JMPL to Reconsider Consolidation of Baby Food Autism and ADHD Lawsuits Over Toxic Metal Contamination

Baby food autism and ADHD lawsuits are being pursued by parents throughout the federal court system, each raising similar allegations that toxic heavy metals remain a pervasive problem in baby food products, despite the known risks.

A panel of federal judges has agreed to hear oral arguments next month, to reconsider a prior ruling about whether all toxic baby food lawsuits filed throughout the federal court system should be consolidated before one federal judge for coordinated discovery pretrial proceedings.

It will be the second time since 2021 that the U.S. Judicial Panel on Multidistrict Litigation (JPML) has considered consolidating the AHDH and autism lawsuits against Gerber, Hain Celestial, Inc., Nurture, Inc. and other baby food manufacturers, following the discovery that widely used products have contained high levels of lead, arsenic, cadmium and mercury for years.

The toxic heavy metals are known to increase the risk of infants developing autism spectrum disorder (ASD) or attention deficit hyperactivity disorder (ADHD), and parents seek financial compensation for life-long disabilities their children now suffer.

Lead, Arsenic and Mercury in Baby Food

The baby food litigation first emerged in April 2021, after a U.S. Congressional report highlighted internal documents and testing results for products sold by a number of companies, indicating that many baby foods contain toxic levels metals that may pose serious health risks for children, with more than 91 times the maximum level of arsenic allowed in bottled water; 177 times the allowable levels of lead, 69 times the limits on cadmium, and five times the levels of allowable mercury.

Despite calls from health experts and regulators for manufacturers to entirely remove the contaminants from their products, subsequent testing has found that toxic heavy metals in baby food remain a pervasive problem, with popular brands sold by Gerber, Plum Organics, Sprout, Walmart and others still having potentially dangerous levels.

Since then, a steadily growing number of toxic baby food autism and ADHD lawsuits have been filed by families nationwide, alleging that manufacturers played on the parents’ trust that products would be safe, concealing the levels of toxic heavy metals present for years. The lawsuits indicate the defendants knew that if consumers were aware of the high levels of toxic metals that parents would never willingly agree to purchase.

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Baby Food Lawsuits

Toxic baby food sold by Gerber, Beech-Nut and other manufacturers contain dangerous levels of heavy metals, which may be the cause of autism and severe ADHD for children.

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With common questions of fact and law raised in at least 10 claims pending in six different U.S. District Courts, and hundreds of additional claims actively being investigated by lawyers for families nationwide, a motion to transfer was filed on January 4, indicating that the claims should be consolidated and centralized to avoid conflicting pretrial rulings, reduce duplicative discovery and to serve the convenience of witnesses, parties and the judicial system.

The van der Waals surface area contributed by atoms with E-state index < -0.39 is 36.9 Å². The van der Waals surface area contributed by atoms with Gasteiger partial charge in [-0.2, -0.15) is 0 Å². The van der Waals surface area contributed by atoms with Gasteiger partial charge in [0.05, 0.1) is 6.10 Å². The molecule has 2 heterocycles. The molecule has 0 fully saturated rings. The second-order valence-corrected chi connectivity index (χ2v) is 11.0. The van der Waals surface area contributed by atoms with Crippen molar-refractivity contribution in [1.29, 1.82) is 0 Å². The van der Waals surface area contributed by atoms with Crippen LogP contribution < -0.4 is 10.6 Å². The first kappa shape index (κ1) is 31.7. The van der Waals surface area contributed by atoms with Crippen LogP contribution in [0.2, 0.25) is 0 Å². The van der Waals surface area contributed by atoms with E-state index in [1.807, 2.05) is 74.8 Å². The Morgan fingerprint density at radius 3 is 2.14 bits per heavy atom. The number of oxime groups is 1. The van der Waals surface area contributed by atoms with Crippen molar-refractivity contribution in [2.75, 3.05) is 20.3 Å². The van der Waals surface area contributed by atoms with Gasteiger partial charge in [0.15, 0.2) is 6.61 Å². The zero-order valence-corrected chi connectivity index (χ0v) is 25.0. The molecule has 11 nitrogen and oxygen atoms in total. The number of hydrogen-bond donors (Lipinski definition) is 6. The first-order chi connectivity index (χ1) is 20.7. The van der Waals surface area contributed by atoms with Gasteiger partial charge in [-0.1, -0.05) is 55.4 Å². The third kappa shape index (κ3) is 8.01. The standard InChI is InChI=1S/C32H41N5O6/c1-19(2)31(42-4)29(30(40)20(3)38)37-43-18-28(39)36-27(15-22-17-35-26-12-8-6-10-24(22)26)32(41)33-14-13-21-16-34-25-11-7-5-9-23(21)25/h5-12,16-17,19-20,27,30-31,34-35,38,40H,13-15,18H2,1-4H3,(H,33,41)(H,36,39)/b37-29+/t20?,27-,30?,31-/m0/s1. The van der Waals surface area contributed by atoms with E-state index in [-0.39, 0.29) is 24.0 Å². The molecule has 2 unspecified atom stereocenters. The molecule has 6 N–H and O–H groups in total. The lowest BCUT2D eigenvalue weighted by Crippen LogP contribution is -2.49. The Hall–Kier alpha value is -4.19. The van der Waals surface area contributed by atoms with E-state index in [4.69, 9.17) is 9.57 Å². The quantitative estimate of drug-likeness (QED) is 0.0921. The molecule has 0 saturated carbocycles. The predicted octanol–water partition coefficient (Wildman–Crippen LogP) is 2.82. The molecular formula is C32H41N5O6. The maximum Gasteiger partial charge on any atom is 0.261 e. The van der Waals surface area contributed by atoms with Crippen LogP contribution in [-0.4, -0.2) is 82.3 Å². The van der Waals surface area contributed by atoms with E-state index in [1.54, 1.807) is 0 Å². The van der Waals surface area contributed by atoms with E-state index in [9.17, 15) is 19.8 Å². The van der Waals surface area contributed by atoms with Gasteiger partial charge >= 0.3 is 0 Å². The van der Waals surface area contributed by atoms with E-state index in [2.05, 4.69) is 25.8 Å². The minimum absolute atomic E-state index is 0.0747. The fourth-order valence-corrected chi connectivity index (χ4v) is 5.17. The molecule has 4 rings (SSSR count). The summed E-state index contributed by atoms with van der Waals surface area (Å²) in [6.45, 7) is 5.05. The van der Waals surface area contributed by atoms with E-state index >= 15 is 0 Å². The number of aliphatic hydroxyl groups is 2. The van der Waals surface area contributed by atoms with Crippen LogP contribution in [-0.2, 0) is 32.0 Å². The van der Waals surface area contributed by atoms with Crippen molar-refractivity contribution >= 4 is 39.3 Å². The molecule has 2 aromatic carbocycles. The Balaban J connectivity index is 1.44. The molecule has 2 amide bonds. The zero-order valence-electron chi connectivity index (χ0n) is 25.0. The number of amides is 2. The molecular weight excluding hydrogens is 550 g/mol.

The U.S. JPML issued a Hearing Session Order (PDF) on February 16, indicating it will hear oral arguments from both parties over whether to consolidate all baby food autism and ADHD lawsuits before one federal judge for coordinated pretrial proceedings. The hearing is scheduled for March 28 in the U.S. District Court Hollings Judicial Annex in Charleston South Carolina.

While a group of plaintiffs previously sought to consolidate a number of baby food class action and personal injury lawsuits in to single multi-district litigation, the JPML denied the request in late 2021, resulting in cases against various different manufacturers moving forward independently in a number of different jurisdictions nationwide.

However, the newly filed motion argues that with a growing number of claims currently filed in seven different federal district courts spanning across three federal circuits, consolidation is necessary for the convenience of the court to avoid duplicative discovery processes and inconsistent rulings.

The plaintiffs have requested that all related actions, except for one already well-advanced case in Louisiana, be centralized for coordinated pretrial proceedings in one of four U.S. District Courts, where the majority of cases are currently pending. These include the District of Nevada, the Northern District of California, the Central District of California, or the Eastern District of Louisiana.

If an MDL is established, the lawsuits will be transferred to wherever the U.S. JPML centralizes the pretrial proceedings. However, if the parties fail to negotiate baby food autism and ADHD lawsuit settlements during the MDL proceedings, each individual claim may later be remanded back to the U.S. District Court where it was originally filed for trial.

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